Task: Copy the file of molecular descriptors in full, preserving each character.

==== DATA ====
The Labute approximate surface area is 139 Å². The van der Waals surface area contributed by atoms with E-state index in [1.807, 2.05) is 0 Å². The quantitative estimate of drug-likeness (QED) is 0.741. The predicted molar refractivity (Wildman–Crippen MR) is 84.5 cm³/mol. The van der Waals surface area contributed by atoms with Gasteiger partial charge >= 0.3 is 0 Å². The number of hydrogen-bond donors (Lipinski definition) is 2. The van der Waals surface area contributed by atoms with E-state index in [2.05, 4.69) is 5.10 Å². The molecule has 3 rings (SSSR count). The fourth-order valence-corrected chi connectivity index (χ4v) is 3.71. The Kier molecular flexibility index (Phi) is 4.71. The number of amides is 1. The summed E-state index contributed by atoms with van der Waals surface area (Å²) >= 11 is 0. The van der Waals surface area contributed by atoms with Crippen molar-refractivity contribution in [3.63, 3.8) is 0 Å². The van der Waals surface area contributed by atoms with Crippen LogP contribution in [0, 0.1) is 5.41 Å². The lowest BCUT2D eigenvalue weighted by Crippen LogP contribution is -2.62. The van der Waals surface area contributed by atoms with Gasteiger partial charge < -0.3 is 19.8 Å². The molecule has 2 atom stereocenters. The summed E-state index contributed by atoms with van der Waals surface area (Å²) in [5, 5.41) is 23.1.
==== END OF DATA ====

The Labute approximate surface area is 139 Å². The van der Waals surface area contributed by atoms with E-state index in [1.807, 2.05) is 0 Å². The quantitative estimate of drug-likeness (QED) is 0.741. The predicted molar refractivity (Wildman–Crippen MR) is 84.5 cm³/mol. The van der Waals surface area contributed by atoms with Gasteiger partial charge >= 0.3 is 0 Å². The number of hydrogen-bond donors (Lipinski definition) is 2. The van der Waals surface area contributed by atoms with E-state index in [2.05, 4.69) is 5.10 Å². The molecule has 3 rings (SSSR count). The fourth-order valence-corrected chi connectivity index (χ4v) is 3.71. The Kier molecular flexibility index (Phi) is 4.71. The number of amides is 1. The summed E-state index contributed by atoms with van der Waals surface area (Å²) >= 11 is 0. The van der Waals surface area contributed by atoms with Crippen molar-refractivity contribution in [3.63, 3.8) is 0 Å². The van der Waals surface area contributed by atoms with Crippen LogP contribution in [0, 0.1) is 5.41 Å². The lowest BCUT2D eigenvalue weighted by Crippen LogP contribution is -2.62. The van der Waals surface area contributed by atoms with Gasteiger partial charge < -0.3 is 19.8 Å². The molecule has 2 atom stereocenters. The summed E-state index contributed by atoms with van der Waals surface area (Å²) in [5, 5.41) is 23.1.